OAuth 2.0 Authentication With Refresh Token

This is also known as the “Authorization Code Flow”.

This variant of OAuth2 is usually supposed to be used in a Server environment because some secret info needs to be used.

This is more widely supported than the “Implicit Grant” authorization flow.

For this authentication type you need:

  • Client Id: the ID of the application you create on the API’s website. You can create your Spotify applications here for example.
  • Client Secret: a secret key that is used to get access tokens from the API. This shouldn’t be shared with anyone if you don’t want them to be able to get access tokens on the behalf of the app you created. In the case of AutoWeb, since you’re creating your own applications you can safely use it inside the app. You can even share it with everyone else if you don’t mind having other people using your application quotas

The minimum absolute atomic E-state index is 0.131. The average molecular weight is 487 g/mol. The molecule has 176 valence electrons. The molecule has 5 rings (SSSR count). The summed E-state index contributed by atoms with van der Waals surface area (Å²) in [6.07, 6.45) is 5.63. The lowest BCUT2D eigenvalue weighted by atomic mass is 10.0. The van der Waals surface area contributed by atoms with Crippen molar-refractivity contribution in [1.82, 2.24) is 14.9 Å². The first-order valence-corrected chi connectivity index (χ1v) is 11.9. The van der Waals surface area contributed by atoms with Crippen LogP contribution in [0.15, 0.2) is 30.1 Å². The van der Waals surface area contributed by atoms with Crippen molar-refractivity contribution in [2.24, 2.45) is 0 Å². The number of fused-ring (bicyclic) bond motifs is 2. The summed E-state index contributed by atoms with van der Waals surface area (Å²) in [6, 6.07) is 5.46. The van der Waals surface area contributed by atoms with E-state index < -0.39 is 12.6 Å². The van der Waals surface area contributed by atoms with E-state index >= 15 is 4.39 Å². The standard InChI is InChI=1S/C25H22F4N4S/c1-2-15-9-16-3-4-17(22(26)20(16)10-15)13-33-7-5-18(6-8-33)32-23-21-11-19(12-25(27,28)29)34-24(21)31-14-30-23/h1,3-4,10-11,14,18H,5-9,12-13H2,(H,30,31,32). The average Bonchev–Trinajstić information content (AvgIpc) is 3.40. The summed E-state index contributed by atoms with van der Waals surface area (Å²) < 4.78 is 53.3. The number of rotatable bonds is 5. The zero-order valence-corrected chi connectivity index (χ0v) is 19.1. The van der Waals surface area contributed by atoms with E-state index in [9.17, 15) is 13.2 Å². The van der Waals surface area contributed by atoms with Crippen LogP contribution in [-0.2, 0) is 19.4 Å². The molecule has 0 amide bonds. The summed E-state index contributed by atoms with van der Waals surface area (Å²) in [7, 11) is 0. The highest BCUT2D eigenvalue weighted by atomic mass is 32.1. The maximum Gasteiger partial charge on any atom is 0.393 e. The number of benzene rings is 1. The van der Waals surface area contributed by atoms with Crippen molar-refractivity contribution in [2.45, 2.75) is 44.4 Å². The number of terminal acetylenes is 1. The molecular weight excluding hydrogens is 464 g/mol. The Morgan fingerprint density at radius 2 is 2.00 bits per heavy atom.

• Endpoint: a URL that is used to perform the authentication.  In Spotify’s case you can check that url in the Authorization Code Flow section of their authorization guide: https://accounts.spotify.com/authorize
  • Refresh Endpoint: a URL that is used to get more valid access tokens that are needed to access the API on the user’s behalf. In the case of Spotify it’s https://accounts.spotify.com/api/token
  • Scopes: a list of strings that represent what the application will be able to access on behalf of the signed-in user. For example, if a Spotify application wants to modify user’s private playlists, it’ll need to ask for the playlist-modify-private scope as seen here. You should probably just add all available scopes to cover for all the possible things an API can do.

When this authentication type is used, an authorization header will be added to each request made to the API. This token represents the permission that the user gave the application to act on her/his behalf.



Todoist – Endpoint is https://todoist.com/oauth/authorize and Refresh Endpoint is https://todoist.com/oauth/access_token